3 Clif Shot Gels--Double Espresso

Powerade--Approx 30 oz?


See my complete results here.

See my finish line video here.

See my pics here. (4199 is my Bib #)

MY SPLITS (I don't race with GPS and I missed hitting my watch a few times)
Mile 1 -- 6:01
Mile 2 -- 5:49
Mile 3 -- 5:45
Mile 4 -- 5:51
Mile 5 -- 5:48
Mile 6 -- 5:52
10k -- 36:19
Mile 7 and 8 -- 11:49 (5:54.5 avg)
Mile 9 -- 5:58
Mile 10 -- 5:41
Mile 11 and 12 -- 11:52 (5:56 avg)
Mile 13 -- 6:00
Half Marathon -- 1:17:07
Mile 14 -- 5:41
Mile 15 -- 5:52
Mile 16 -- 5:51
Mile 17 -- 5:58
Mile 18 -- 5:56
Miles 19 and 20 -- 11:58 (5:59 avg)
20 Mile Split -- 1:57:49
Mile 21 -- 6:03
Miles 22,23,24,25 -- 24:13 (6:03 avg)
Mile 26.2 -- 7:25
Total Time 2:35:31

Thursday, June 19, 2014

All-Comers Track Meet at Lincoln Northstar on 6/18/14

I went out to a local all-comers track meet last night. It was put on by my friend Brian Wandzilak at the Northstar High School Track.
I didn't run since I have Grandma's Marathon in just a couple days, but my son Gavin wanted to use the meet as a workout. So Gavin ran the 400, 800, and Mile. Gavin had a great time running against the grown-ups and high schoolers.
The weather was very windy and temps in the upper 90's. Not a good day to run fast, but still a good day for a workout.
Great to see some friends and LRC Racing teammates out there last night!
I had two hungry boys to feed so we didn't stay for the final event----the Donut 2k. I'm sure it was great fun in the heat.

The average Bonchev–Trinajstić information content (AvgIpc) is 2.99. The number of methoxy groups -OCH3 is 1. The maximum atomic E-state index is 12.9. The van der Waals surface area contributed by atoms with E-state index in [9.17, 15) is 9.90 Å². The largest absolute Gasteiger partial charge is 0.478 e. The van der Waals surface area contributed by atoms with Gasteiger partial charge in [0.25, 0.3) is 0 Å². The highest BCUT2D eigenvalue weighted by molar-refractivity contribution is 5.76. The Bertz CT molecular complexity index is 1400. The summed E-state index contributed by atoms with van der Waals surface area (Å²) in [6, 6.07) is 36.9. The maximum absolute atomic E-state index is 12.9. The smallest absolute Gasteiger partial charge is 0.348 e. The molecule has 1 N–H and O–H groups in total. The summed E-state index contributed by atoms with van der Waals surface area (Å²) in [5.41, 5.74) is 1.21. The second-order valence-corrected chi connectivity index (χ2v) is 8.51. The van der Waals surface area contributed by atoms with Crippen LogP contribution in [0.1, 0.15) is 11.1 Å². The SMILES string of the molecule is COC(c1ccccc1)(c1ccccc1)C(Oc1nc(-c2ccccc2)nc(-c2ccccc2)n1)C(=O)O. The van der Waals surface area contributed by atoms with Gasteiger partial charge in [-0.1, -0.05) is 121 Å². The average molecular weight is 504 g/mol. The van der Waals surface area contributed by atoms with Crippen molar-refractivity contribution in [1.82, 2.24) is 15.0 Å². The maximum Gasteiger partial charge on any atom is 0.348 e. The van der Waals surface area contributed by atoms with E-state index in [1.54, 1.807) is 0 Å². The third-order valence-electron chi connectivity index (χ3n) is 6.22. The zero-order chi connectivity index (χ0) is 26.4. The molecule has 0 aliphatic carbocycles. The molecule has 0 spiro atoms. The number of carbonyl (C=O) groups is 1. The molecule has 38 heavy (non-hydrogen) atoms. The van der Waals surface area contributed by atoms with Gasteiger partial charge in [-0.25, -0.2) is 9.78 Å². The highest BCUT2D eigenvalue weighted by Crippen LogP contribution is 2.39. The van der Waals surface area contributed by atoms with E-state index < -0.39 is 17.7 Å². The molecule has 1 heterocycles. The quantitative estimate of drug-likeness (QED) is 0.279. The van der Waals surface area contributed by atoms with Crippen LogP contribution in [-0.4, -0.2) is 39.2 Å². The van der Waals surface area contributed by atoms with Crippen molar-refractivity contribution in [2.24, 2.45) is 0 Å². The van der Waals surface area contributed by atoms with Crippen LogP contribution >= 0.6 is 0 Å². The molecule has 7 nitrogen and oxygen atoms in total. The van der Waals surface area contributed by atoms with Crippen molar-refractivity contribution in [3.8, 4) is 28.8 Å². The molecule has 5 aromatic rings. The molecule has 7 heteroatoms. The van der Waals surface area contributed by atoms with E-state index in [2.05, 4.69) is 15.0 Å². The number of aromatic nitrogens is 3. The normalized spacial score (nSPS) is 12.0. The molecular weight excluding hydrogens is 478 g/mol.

Below are some pics from the meet. See them all here.
Download or use them if you like but please credit this website.

The 800 with Hayley Sutter, Gavin Sellers and company.

Gavin takes it all in. 

Dan Haden wins the 200.

Starting line (shaky chalk line drawn by Wandzilak) of the true mile.

True Mile start with Jacob Kaemmer, Andrew Jacob, Logan Watley, Jeralyn Poe and others.

This is Market to Market Relay mastermind Ben Cohoon on his way to a sub-6 True Mile.

Derek Sekora in the True Mile.

Gavin's USATF State Meet

Over the weekend my son 9-year-old Gavin competed in the 800 and 1500 meter events at the USATF Nebraska State Meet. Omaha Burke was the host for the meet and it was in the 80's and very windy both Saturday and Sunday.

Omaha Burke on Saturday morning. 
Gavin got a bad draw and ended up in lane one for a waterfall start in his 800 meter race on Saturday. This meant he had to get off the line very fast to avoid getting stuck in a crowd. So Gavin got out and led the race (in the wind) and then faltered in the last 300 meters and finished in 2nd place. He still ran a 2:39 to match his PR (personal record).